An inexpensive 10 Meg circuit may be enough if you have one office that needs to surf the internet. A cable modem may also be sufficient in this situation. Company headquarters should have high-speed access to The Internet such as gigabit Ethernet, Metro Ethernet or some other high-speed dedicated circuit. High-speed alone is not enough. They must also need to be capable of supporting many diverse connections. The support you need could not be provided by a cable modem.
There is a price that comes along with choosing a cable modem or other lower cost circuit. You may save money on your monthly bill but the bandwidth you get must be shared among many people. While you may subscribe to a cable modem with a 30 Meg connection, you may be unable to reach those speeds during peak hours. Many cable operators can only deliver a certain amount of bandwidth in a community. Whatever that amount of bandwidth is, it branches into all buildings in the community and to all tenants in those buildings. You might be capped at 30-megabyte speed, but may never be able to actually reach that speed during the important hours of your business day. Is it a problem if you get a quarter or even half of the speed you expected?
You can find a carrier who can provide dedicated and guaranteed bandwidth. In this case, your organization receives full allocation of bandwidth. There is no sharing with any outsiders. You should receive full capacity of your circuits during all hours. This is true even though you may have many buildings, businesses and tenants nearby.
Metro Ethernet provides guaranteed bandwidth in increments as follows: 5, 10, 50 and 100 Meg circuits. You can reach gigabit speeds with gigabit Internet providers.
In these scenarios, carriers deliver a large quantity of high-speed to a building. The quantity must be enough so that it can split the circuit and deliver to every tenant. Whatever amount has been guaranteed in each tenant’s contract is the amount they receive.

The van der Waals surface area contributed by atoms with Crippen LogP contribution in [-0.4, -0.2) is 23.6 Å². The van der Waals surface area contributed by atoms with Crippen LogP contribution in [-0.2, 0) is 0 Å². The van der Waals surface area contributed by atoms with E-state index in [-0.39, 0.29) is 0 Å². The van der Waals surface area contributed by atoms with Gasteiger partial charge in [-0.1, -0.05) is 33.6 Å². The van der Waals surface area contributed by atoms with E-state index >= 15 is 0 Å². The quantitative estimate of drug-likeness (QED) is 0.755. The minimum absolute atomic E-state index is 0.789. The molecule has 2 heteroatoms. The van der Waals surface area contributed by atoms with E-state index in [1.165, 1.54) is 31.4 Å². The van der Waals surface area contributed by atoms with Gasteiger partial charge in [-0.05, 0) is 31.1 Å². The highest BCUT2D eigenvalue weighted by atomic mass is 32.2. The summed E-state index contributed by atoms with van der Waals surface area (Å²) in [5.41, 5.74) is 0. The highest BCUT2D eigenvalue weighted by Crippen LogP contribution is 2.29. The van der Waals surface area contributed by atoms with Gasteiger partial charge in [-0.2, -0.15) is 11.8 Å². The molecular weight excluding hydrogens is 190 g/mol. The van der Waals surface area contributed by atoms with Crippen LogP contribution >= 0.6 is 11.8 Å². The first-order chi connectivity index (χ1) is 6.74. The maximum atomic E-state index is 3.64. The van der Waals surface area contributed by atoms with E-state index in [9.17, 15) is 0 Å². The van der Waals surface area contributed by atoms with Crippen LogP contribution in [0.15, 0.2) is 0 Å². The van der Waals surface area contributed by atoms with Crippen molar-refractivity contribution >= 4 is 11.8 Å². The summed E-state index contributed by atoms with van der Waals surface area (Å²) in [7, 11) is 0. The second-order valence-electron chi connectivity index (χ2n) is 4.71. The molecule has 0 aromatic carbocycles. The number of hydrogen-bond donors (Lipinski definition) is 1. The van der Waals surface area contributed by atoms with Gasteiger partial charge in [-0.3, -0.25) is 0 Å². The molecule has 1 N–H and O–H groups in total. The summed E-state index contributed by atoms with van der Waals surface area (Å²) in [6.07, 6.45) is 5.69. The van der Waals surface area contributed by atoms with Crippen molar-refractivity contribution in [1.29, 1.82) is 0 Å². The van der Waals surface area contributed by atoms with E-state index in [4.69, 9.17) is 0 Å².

Evansville has some providers that offer exceptional Internet bandwidth products and services. However, circuits can still go down and cause disruption. How can you decrease the chance of an outage?
Consider redundant circuits.
There are, in essence, two types of redundancy.
A single carrier, providing multiple circuits, to one customer, characterizes one form of redundancy. This provides some protection when there are certain failures. Multiple circuits can help for example, when there is a physical line issue or a problem with a router port. If that carrier has a wide reaching outage or there is a line broken or damaged outside of your building, both circuits may go down. There is some protection that comes with this but there is risk as well.
In the second type of redundancy, you bring in circuits from two different carriers. Using advanced routers and IP address allocations, you can bind these connections together so that, to your users and to the public, it appears and behaves as a single circuit. Truthfully, they are entirely separate. They are redundant and exist in case one of them fails. This is called diversity redundancy and offers more protection that the first. You will still have a live, fully functioning carrier if one fails.
If you want to maximize redundancy in Evansville, Indiana please consider the following question: Do the providers I am considering use the same physical geographic pathways? Essentially, this just means that you do not want both of your circuits to enter the building on the same side. They should come in on different sides. The circuits would attached to the proper outside source whether a subterranean conduit or a telephone pole. They would be set up in different directions and would lead to different data centers or main office spaces. If you can accomplish this, you are protected from a major catastrophe. For example, if a there is a fire or some other accident that negatively affects circuits in a region, you have redundancy in a physically different direction.
It is true that Internet access costs you money. However, the cost does not come close to what you will pay if the access that is not reliable. Please consider these situations:
Is your organization on a cable modem? How many other tenants is your carrier servicing in your building? Are 14 other offices getting circuits? During the course of a regular work day, any or all of these other businesses might be performing massive file downloads. Tenants might be taking a large volume of calls or be regularly streaming video. What will happen to your telephone calls as the amount of usable bandwidth decreases? How will it affect the quality of that telephone call? Maybe calls will randomly drop? Perhaps you will sound choppy or will be inaudible.